US celebrates as news spreads

Americans gathered in jubilant crowds to cheer, sing and applaud early today after their president announced that Osama bin Laden was dead.

Americans gathered in jubilant crowds to cheer, sing and applaud early today after their president announced that Osama bin Laden was dead.

One focus of celebration was the World Trade Centre area in New York, where the twin towers – destroyed on September 11 2001 – once stood in Lower Manhattan. Many there waved American flags.

The crowd broke into spontaneous cheers and song, including a rendition of Lee Greenwood’s I’m Proud To Be An American.

In Times Square, when a fire department vehicle drove by and flashed its lights and sounded its siren, the crowd broke into applause. A man held an American flag and others sang The Star-Spangled Banner.

And in Washington DC, a large group gathered in front of the White House to celebrate, chanting “USA! USA!” and waving American flags.

The crowd filled the street in front and spilled into Lafayette Park.

Will Ditto, 25, a legislative aide, said he was getting ready to go to bed last night when his mother called him with the news.

He decided to leave his home on Capitol Hill and join the crowd. As he travelled on the underground train to the White House, he told fellow passengers the news.

“It’s huge,” he said. “It’s a great day to be an American.”

George Washington University student Alex Washofsky, 20, and his roommate Dan Fallon, 20, joined the crowd.

Mr Washofsky, a member of the Navy Reserve Officer Training Corps said: “George Bush said ’Bring him to justice, dead or alive’, and we did it.”

The crowd began gathering before President Barack Obama addressed the nation at about 11.30pm local time (4.30am Irish time). By midnight, people had filled the street directly in front of the White House.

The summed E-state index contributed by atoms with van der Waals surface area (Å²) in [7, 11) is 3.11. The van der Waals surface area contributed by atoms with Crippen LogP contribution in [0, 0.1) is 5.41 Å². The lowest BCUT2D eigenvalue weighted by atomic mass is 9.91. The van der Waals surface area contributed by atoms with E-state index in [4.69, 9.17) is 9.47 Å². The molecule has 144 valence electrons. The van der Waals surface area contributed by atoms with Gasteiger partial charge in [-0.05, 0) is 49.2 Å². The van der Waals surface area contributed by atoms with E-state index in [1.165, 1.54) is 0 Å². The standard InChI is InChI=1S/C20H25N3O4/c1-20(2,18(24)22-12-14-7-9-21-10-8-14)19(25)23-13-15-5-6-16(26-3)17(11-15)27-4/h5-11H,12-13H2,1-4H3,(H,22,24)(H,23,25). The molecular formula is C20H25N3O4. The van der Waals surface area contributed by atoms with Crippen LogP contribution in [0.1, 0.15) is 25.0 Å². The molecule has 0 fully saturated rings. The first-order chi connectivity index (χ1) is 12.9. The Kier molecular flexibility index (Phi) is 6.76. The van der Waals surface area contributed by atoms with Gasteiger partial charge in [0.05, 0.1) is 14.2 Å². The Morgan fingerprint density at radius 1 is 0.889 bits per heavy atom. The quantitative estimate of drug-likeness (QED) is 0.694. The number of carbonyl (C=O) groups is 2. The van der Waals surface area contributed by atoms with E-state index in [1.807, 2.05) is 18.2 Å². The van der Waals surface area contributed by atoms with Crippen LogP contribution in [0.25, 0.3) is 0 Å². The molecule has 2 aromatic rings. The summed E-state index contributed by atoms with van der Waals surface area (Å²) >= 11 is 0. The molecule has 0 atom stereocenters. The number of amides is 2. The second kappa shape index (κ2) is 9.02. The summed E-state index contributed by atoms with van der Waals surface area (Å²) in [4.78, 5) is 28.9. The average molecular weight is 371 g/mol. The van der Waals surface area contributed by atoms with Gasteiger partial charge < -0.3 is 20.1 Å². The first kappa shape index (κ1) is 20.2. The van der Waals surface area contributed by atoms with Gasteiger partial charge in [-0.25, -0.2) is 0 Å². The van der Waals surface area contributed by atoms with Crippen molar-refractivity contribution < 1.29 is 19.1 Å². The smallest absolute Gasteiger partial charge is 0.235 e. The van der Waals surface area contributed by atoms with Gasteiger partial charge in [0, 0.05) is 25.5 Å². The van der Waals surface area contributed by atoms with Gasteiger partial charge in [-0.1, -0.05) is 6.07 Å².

Some people sprinted on foot to join the crowd. Others arrived on bicycles, and some people brought dogs.

American flags of all sizes were being held aloft, worn draped over the shoulders or gripped by many hands for a group wave.

Some people climbed trees and lamp-posts to better display the flags they carried. Others without flags simply pumped their fists in the air.

Some people offered up the “hey, hey, good-bye” sing-song chant more typically used to send defeated teams off the sports field. And Parth Chauhan, 20, a student at George Washington University, blew a vuvuzela.

In Dearborn, Michigan, a heavily Middle Eastern suburb that is home to one of the nation’s largest Arab and Muslim communities, a small crowd gathered outside City Hall, chanting “USA” and waving American flags.

Across town, some honked their car horns as they drove along the main street where most of the Arab-American restaurants and shops are located.

At the Arabica Cafe, the big-screen TVs that normally show sports were all turned to news about bin Laden.

Cafe manager Mohamed Kobeissi says it was finally justice for bin Laden’s victims.

In Philadelphia, at a game between the New York Mets and Philadelphia Phillies, chants of “USA! USA!” began among the crowd at Citizens Bank Park. Fans could be seen all over the stadium checking their phones and sharing the news.

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